It can end the stove-pipe approach to ITS technology deployment, as VII is designed for safety and mobility (ETC is classified as both, depending on whom you ask). There are several enterprises currently testing 5.9GHz DSRC toll systems and one that has a 5.9 product as its core offering in the US market. Those not searching for a way to be part of this movement could in fact become relics of ETC history within four to eight years.
Technical and operational challenges
As compelling as it is, VII tolling introduces new questions and demands some new best practices from the toll industry. The way these are defined and realised will impact upon how and when the business case is made to justify procurement. In some cases, existing best practices for ETC will be adapted to incorporate the new requirements of VII tolling. What matters most is what form of VII tolling is deployed. VII Tactical has significantly fewer challenges.
Vehicle classification in the VII world
In a VII system, a key challenge is interoperability of vehicle classification. At some point in time, VII toll systems will cross regions and become a national system operating with no national standards for how vehicles are classified and charged. Operators take different approaches to classifying: simple car or truck classification; axle count; length, width and height information; or a mix. Further, these classification frameworks often equate to different expressions of how a class is defined.
For VII Tactical, this would not be an issue because of the presence of the tag-like OBE: the management and distribution of it would still be in the hands of the toll industry. For VII Classic, there is a concern due to the stringent privacy policies created by the national VII Working Group. As designed, there are no permanent public identifiers broadcast from the vehicle to the tolling infrastructure that could be used for classification.
Although there may be future enhancements to the specs to allow for some type of ID (without compromising privacy), toll authorities deploying VII Tactical technology should plan that classification technologies they may use in the short term can be integrated with future VII Classic-based tolling solutions.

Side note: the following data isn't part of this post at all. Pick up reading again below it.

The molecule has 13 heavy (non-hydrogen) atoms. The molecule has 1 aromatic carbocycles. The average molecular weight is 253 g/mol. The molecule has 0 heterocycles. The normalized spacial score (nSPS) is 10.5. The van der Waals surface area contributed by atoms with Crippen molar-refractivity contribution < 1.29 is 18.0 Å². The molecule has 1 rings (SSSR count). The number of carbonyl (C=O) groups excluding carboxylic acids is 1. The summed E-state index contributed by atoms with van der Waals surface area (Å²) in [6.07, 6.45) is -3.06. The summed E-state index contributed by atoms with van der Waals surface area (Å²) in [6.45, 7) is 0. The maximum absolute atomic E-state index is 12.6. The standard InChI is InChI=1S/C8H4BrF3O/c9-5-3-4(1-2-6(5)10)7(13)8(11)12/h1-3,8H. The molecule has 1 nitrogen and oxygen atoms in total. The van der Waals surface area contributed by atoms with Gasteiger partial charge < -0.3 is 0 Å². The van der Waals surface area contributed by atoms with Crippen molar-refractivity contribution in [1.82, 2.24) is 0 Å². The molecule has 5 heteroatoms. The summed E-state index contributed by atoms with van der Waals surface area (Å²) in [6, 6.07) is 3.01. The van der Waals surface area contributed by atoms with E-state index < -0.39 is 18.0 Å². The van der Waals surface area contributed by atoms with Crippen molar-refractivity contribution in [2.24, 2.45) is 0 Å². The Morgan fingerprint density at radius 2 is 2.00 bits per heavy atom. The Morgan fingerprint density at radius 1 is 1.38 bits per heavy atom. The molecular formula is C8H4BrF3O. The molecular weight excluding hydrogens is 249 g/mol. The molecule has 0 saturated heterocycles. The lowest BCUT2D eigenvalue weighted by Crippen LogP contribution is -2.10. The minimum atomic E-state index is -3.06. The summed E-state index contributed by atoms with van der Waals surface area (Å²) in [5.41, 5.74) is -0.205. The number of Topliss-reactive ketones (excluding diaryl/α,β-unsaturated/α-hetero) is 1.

Existing lane configuration design
Little research has been done into the extent to which the toll industry is able to accommodate more lane configurations during a transition to VII tolling. Near-term plans to add open-road, high-occupancy and/or all-electronic lanes could be an opportunity to look at new designs that will easily support VII Tactical tolling. Existing designs will also need to co-exist with the VII Classic model as the embedded OBE vehicle population grows.
Another question is, given the fact that VII’s performance envelope is greater than current ETC systems (VII read distances are up to 3,000ft/1,000m), how will a toll operator preserve its investment in lane configuration hardware and software and support lanes which also support next-generation systems?
With existing systems and automatic vehicle identification algorithms currently tuned for read distances of only 40-60ft (25-30m), and VII systems able to detect a vehicle from 3,000ft, will the industry be able to associate 915MHz tags with the correct vehicles in a mixed toll lane stream? Or will they simply tune down the system to reflect existing lane configuration designs? How do we ensure the same gantry infrastructure can be used for next-generation DSRC tolling equipment?
Provisioning, authentication and interoperability
VII tolling will work in three ways: VII Tactical (where operators either manage OBEs and accounts or non-operators issue OBEs and manage associated accounts); and VII Classic.Â For VII Tactical tolling, the process of provisioning a vehicle will not change. For VII Classic, it will be different than linking a toll tag ID with a driver’s account. Provisioning systems should thus support multiple scenarios so that existing toll tags and VII vehicles can be provisioned for the same network.